Albania has been and remains the enigma of Europe, isolated from its neighbors by underdevelopment and, for some fifty years, by ideology. In the midst of this isolation are groups, sheltered in their mountain fastness, which until recently were cut off even from their fellow Albanians. These primitive, rather violent and extremely patriarchal groups existed (and in some cases still do) in conditions of desperate poverty and social and political stagnation. With the collapse of communism, it has once again become possible to visit these barely accessible mixed Catholic/Moslem regions of the remote northern highlands of Albania, offering the researcher a unique opportunity to study the impact of twentieth century modernization on a society and family structure, modernization which dragged the region from the mists of the fifteenth century and forced it into the modern European world. Three distinct phases of twentieth century development in the highlands can be identified, often corresponding to radical political changes: the period of the premature declaration of Albanian independence and the construction of the first indigenous government; the period of the construction of the communist regime in 1944; and finally, the period of the rapid moves towards western modernization since the advent of at least limited democracy and a market economy in 1991. The purpose of this paper is to examine some aspects of the foundation and structure of this society and the families within it, as well as the impact of these three periods of transition on the northern Albanian highlands.
At the beginning of the twentieth century, there was little to distinguish the region from the way it must have appeared in the fifteenth century. It was an area dominated by patriarchal tribes and the blood-feud. While the original tribal structure dates back to the ancient Illyrians, who Albanian historians maintain predate the classical Greeks, the coming of the Turks in the fourteenth century consolidated and strengthened the structure (Marmullaku, 1975, p. 15). Turkish unwillingness to expend the blood and money which complete subjugation of the Albanians would have required, allowed for considerable autonomy and occasional outright independence in the sparsely populated north of Albania. The Albanians, therefore, were forced to regulate their own political, economic, and social relations. In order to facilitate this process, the Albanians divided themselves into scores (some sixty still existed in 1913) of highly patriarchal tribes and adopted a complex system of intra- and intertribal relations.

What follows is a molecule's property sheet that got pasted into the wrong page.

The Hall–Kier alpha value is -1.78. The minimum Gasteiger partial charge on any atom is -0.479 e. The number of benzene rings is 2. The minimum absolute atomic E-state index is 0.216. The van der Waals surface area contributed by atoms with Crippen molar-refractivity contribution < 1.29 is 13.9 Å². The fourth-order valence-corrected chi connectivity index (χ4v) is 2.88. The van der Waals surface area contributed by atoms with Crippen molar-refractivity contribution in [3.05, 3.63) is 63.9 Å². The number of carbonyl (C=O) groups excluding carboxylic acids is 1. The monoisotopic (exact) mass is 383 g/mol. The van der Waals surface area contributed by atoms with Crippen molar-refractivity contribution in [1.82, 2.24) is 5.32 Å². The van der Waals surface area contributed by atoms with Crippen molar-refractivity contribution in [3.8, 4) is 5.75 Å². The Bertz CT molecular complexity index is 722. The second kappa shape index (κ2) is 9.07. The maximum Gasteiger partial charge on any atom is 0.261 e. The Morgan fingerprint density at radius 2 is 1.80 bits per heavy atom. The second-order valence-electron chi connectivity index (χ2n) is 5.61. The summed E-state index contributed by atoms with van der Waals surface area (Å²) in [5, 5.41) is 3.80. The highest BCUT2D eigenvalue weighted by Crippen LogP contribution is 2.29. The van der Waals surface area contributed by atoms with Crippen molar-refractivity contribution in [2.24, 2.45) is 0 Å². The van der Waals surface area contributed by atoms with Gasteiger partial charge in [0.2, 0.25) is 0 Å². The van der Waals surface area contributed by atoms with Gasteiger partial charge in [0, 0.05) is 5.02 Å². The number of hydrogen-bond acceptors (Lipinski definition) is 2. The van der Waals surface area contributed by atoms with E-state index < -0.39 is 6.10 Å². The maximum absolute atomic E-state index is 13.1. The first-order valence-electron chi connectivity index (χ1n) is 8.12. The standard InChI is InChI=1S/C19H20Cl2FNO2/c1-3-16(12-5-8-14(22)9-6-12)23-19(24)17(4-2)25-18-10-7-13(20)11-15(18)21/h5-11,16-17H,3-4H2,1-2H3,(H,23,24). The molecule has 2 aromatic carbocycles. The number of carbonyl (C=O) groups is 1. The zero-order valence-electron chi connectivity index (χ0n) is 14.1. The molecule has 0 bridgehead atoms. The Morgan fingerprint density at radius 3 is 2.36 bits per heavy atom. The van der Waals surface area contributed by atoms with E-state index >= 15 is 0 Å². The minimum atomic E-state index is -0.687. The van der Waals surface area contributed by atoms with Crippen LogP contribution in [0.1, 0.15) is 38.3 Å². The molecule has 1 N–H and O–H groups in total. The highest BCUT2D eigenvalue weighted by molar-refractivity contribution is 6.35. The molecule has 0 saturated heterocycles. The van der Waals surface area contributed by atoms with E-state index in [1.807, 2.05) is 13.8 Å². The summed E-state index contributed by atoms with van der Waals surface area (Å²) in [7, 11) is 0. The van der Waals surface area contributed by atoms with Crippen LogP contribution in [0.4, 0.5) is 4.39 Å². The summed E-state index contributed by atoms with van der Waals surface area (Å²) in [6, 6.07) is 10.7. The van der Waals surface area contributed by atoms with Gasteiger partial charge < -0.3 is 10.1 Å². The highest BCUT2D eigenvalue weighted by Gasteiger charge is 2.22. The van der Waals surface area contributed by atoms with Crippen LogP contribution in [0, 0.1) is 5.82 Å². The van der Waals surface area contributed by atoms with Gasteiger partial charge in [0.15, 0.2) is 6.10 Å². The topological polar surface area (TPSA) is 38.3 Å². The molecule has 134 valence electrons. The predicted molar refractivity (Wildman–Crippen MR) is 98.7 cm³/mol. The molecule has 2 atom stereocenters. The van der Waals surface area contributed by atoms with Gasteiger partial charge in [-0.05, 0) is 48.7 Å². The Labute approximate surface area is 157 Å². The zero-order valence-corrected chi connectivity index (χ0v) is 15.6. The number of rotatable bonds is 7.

The structure of the tribes varied, but within a strict framework. Some tribes combined and recognized a prince (prenk), constructing a form of aristocratic republic (Jacques, 1995, p. 176). Individual tribes ruled by hereditary chiefs (bairaktars), were divided into clans (fis) then groups of houses (mehola) led by a hereditary head (krue). Each mehola was subdivided into single houses (shpi) headed by a head of house, usually the oldest male member (Swire, 1929, p. 22). Houses could be quite large--and included the families of a series of brothers often growing to well over 100 people (Pichler, 1995, p. 66). By the mid-twentieth century, however, houses tended to be no larger than twenty people, essentially an extended family which was and remains the basic social unit in Albanian society.
Supreme power rested with the assembly of the whole tribe but day to day justice was dispensed by a council of elders presided over by the bairaktar. Since the inefficient Turkish legal system provided no protection of any sort, and since tribes had common land, pastures, forest, and water rights, these councils were responsible for administrating civil, criminal and family law and were required to impose both legal and moral sanctions (Marmullaku, 1975, pp. 82-86). The decisions of the council were usually based on their interpretation of the unwritten (at least until 1933) code called the Canons of Lek. …